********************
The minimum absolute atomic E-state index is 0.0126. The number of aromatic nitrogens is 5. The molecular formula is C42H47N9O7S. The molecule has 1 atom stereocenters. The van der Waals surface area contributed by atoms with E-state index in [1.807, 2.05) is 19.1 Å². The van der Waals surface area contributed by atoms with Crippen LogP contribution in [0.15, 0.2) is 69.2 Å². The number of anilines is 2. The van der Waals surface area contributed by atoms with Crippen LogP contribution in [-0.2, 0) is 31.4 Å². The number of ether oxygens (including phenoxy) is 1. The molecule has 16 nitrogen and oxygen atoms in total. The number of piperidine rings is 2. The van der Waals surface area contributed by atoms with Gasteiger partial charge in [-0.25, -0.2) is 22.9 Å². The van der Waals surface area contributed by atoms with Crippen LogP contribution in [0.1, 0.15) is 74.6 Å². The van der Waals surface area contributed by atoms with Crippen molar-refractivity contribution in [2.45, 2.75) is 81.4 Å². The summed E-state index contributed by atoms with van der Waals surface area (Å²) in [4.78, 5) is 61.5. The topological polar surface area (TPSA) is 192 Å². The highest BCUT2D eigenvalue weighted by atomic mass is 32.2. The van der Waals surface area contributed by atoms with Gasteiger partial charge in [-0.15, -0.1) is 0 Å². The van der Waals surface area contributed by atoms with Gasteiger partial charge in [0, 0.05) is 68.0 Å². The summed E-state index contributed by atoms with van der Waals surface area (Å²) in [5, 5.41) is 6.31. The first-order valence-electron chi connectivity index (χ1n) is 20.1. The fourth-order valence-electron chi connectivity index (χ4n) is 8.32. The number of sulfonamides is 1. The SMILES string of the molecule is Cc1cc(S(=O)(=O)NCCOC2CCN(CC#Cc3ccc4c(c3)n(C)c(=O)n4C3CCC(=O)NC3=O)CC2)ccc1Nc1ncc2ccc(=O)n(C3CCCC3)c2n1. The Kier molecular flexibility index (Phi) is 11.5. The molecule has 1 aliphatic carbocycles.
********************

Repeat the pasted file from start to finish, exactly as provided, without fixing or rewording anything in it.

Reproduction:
The minimum absolute atomic E-state index is 0.0126. The number of aromatic nitrogens is 5. The molecular formula is C42H47N9O7S. The molecule has 1 atom stereocenters. The van der Waals surface area contributed by atoms with E-state index in [1.807, 2.05) is 19.1 Å². The van der Waals surface area contributed by atoms with Crippen LogP contribution in [0.15, 0.2) is 69.2 Å². The number of anilines is 2. The van der Waals surface area contributed by atoms with Crippen LogP contribution in [-0.2, 0) is 31.4 Å². The number of ether oxygens (including phenoxy) is 1. The molecule has 16 nitrogen and oxygen atoms in total. The number of piperidine rings is 2. The van der Waals surface area contributed by atoms with Gasteiger partial charge in [-0.25, -0.2) is 22.9 Å². The van der Waals surface area contributed by atoms with Crippen LogP contribution in [0.1, 0.15) is 74.6 Å². The van der Waals surface area contributed by atoms with Crippen molar-refractivity contribution in [2.45, 2.75) is 81.4 Å². The summed E-state index contributed by atoms with van der Waals surface area (Å²) in [4.78, 5) is 61.5. The topological polar surface area (TPSA) is 192 Å². The highest BCUT2D eigenvalue weighted by atomic mass is 32.2. The van der Waals surface area contributed by atoms with Gasteiger partial charge in [-0.15, -0.1) is 0 Å². The van der Waals surface area contributed by atoms with Gasteiger partial charge in [0, 0.05) is 68.0 Å². The summed E-state index contributed by atoms with van der Waals surface area (Å²) in [5, 5.41) is 6.31. The first-order valence-electron chi connectivity index (χ1n) is 20.1. The fourth-order valence-electron chi connectivity index (χ4n) is 8.32. The number of sulfonamides is 1. The SMILES string of the molecule is Cc1cc(S(=O)(=O)NCCOC2CCN(CC#Cc3ccc4c(c3)n(C)c(=O)n4C3CCC(=O)NC3=O)CC2)ccc1Nc1ncc2ccc(=O)n(C3CCCC3)c2n1. The Kier molecular flexibility index (Phi) is 11.5. The molecule has 1 aliphatic carbocycles.